Home » Web » Jest » Mocking Every Functions of an Object with Jest and TypeScript

Mocking Every Functions of an Object with Jest and TypeScript

Most of the time, it is enough to simply mock a handful amount of member of an object while performing unit tests. However, if you are using the dependency injection pattern, it is faster to not send an actual object and manually cherry-pick which function to test. Since you are injected an external object, you definitely do not want to test that object and you do not want to manually create a stub object which can be time consuming.

class MyClass{
    constructor(public myOtherInjectedClass: IMyInjectedClassTypeHere){ ...}
}

The idea is to use TypeScript mapped type to create a mirror of the type you inject but instead of having the raw function as a type to have the Jest’s mocking type. Changing the type will allow having a strongly typed object that has the same members but the function to be a mock. It gives the ability to use safely the Jest’s mocking features. 

The first step is to create a custom type mapping. The type has a generic type that is the object you are injecting. In the example, the “IMyInjectedClasTypeHere” is the one containing functions and variables. We want to change all the function to become a Jest’s mock type.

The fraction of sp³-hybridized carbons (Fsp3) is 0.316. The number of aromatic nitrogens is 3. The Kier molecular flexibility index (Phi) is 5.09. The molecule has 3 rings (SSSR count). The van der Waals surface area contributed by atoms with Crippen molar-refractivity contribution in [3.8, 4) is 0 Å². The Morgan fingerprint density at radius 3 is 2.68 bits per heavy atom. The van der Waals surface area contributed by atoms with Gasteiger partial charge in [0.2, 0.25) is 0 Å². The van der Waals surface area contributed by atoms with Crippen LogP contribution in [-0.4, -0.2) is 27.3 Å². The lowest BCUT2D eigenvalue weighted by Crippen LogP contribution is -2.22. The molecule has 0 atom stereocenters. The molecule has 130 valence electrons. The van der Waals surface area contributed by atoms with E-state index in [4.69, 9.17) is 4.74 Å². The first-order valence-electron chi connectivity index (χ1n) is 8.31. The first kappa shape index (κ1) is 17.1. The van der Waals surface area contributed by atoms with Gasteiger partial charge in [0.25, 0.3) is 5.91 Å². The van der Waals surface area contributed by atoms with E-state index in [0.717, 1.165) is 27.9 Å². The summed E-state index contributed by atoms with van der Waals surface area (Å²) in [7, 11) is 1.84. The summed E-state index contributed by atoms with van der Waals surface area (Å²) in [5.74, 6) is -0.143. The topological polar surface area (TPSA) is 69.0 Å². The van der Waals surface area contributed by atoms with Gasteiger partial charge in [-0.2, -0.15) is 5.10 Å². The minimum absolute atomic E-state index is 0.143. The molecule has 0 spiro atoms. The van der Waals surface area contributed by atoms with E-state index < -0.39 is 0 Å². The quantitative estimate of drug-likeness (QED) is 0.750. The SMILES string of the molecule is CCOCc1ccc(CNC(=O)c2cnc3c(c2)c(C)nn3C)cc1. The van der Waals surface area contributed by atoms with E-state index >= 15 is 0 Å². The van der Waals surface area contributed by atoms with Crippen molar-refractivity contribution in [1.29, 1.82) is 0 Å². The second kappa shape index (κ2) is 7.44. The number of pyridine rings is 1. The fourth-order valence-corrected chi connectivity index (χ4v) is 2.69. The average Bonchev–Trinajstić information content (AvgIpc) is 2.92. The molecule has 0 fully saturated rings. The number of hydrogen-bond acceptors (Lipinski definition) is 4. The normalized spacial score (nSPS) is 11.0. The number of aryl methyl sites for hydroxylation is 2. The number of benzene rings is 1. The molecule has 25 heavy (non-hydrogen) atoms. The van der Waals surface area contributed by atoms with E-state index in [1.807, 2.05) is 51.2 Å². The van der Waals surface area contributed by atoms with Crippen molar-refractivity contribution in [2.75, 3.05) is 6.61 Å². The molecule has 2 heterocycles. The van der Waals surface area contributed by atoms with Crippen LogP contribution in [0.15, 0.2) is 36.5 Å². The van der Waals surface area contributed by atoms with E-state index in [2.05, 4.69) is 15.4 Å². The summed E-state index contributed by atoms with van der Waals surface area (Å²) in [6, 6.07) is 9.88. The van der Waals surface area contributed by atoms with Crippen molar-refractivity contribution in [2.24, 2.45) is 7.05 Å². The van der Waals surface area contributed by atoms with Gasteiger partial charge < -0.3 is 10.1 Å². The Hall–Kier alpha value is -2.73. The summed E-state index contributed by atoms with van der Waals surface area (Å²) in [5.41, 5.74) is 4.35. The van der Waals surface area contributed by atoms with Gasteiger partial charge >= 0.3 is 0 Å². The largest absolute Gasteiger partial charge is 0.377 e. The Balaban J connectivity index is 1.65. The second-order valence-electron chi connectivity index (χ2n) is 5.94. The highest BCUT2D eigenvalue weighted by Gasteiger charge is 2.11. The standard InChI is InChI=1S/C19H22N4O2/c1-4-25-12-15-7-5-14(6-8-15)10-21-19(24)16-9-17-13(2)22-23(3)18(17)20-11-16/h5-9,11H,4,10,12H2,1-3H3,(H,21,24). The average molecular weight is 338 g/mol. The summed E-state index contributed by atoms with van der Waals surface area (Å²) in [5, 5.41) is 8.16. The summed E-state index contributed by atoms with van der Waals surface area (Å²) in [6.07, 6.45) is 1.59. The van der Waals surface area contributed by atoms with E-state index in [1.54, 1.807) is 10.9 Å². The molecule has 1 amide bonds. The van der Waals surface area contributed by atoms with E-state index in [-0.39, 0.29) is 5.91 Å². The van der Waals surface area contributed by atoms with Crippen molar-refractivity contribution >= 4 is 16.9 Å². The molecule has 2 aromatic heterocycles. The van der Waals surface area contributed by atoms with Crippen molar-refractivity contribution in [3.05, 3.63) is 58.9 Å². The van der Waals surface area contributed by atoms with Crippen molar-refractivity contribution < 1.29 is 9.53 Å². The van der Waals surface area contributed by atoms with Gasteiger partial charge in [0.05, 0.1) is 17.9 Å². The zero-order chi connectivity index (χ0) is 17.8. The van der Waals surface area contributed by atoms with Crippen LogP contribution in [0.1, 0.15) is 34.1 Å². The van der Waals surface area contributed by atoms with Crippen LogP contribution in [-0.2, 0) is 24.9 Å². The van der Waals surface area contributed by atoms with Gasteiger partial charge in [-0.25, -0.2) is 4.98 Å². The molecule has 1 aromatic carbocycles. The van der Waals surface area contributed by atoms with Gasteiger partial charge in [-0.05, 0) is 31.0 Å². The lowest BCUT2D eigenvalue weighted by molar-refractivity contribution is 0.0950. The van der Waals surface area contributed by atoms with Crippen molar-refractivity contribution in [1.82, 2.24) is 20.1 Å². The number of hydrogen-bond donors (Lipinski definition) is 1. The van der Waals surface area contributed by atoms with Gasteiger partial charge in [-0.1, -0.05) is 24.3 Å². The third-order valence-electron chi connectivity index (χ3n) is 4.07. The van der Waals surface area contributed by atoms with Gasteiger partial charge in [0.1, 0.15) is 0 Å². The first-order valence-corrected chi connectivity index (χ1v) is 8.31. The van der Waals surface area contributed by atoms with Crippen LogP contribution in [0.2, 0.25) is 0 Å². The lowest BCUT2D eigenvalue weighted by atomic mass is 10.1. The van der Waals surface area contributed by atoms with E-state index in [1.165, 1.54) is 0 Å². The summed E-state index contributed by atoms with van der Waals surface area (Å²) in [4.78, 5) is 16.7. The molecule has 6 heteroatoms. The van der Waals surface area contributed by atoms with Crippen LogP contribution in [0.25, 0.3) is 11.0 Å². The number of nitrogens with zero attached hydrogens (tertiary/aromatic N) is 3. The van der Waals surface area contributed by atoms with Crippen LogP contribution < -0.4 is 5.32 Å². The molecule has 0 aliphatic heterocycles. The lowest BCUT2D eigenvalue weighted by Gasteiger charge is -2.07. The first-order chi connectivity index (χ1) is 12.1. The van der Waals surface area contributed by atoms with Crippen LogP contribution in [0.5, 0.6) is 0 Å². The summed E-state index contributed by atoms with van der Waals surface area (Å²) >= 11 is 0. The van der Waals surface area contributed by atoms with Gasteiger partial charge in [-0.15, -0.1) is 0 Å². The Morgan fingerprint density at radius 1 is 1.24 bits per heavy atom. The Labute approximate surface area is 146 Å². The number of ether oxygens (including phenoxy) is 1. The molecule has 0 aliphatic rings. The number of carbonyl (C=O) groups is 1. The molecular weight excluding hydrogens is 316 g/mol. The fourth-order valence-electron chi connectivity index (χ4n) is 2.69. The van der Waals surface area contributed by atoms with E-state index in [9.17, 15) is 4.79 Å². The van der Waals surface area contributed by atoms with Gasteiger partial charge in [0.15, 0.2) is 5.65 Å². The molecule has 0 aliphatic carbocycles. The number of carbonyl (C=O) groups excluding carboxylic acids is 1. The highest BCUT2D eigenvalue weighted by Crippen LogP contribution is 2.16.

type Mockify<T> = { [P in keyof T]: T[P] extends Function ? jest.Mock<{}> : T[P] };

The “Mockify” type is looping all the members and when found one that is a function return a new Mock object. Otherwise, it returns the member in its initial format.

The next step is to create a function that transform an object into the Mockify one. So far, we only have a type translation, now we need to have the logic to transform.

function mapToMockify<T extends Object>(obj: T): Mockify<T> {
let newObject: Mockify<T> = {} as Mockify<T>;
const properties = Object.getOwnPropertyNames(Object.getPrototypeOf(obj));
for (let i = 0; i &lt; properties.length; i++) {
newObject[properties[i]] = jest.fn();
}
return newObject;
}

From this point, you can invoke the function from your real instance and get a modified one ready to be injected and interrogated with all the Jest’s mocking features.

const toTest = new MyClass(mapToMockify(new MyInjectedClassTypeHere()));
expect(toTest.function1).toHaveBeenCalled();

To recap, in this article we saw that with the combination of TypeScript’s mapped type and basic JavaScript we created an easy way to create a replica of a class that has all its functions transformed to Mock. 

If you like my article, think to buy my annual book, professionally edited by a proofreader. directly from me or on Amazon. I also wrote a TypeScript book called Holistic TypeScript

Leave a Reply

Your email address will not be published. Required fields are marked *

This site uses Akismet to reduce spam. Learn how your comment data is processed.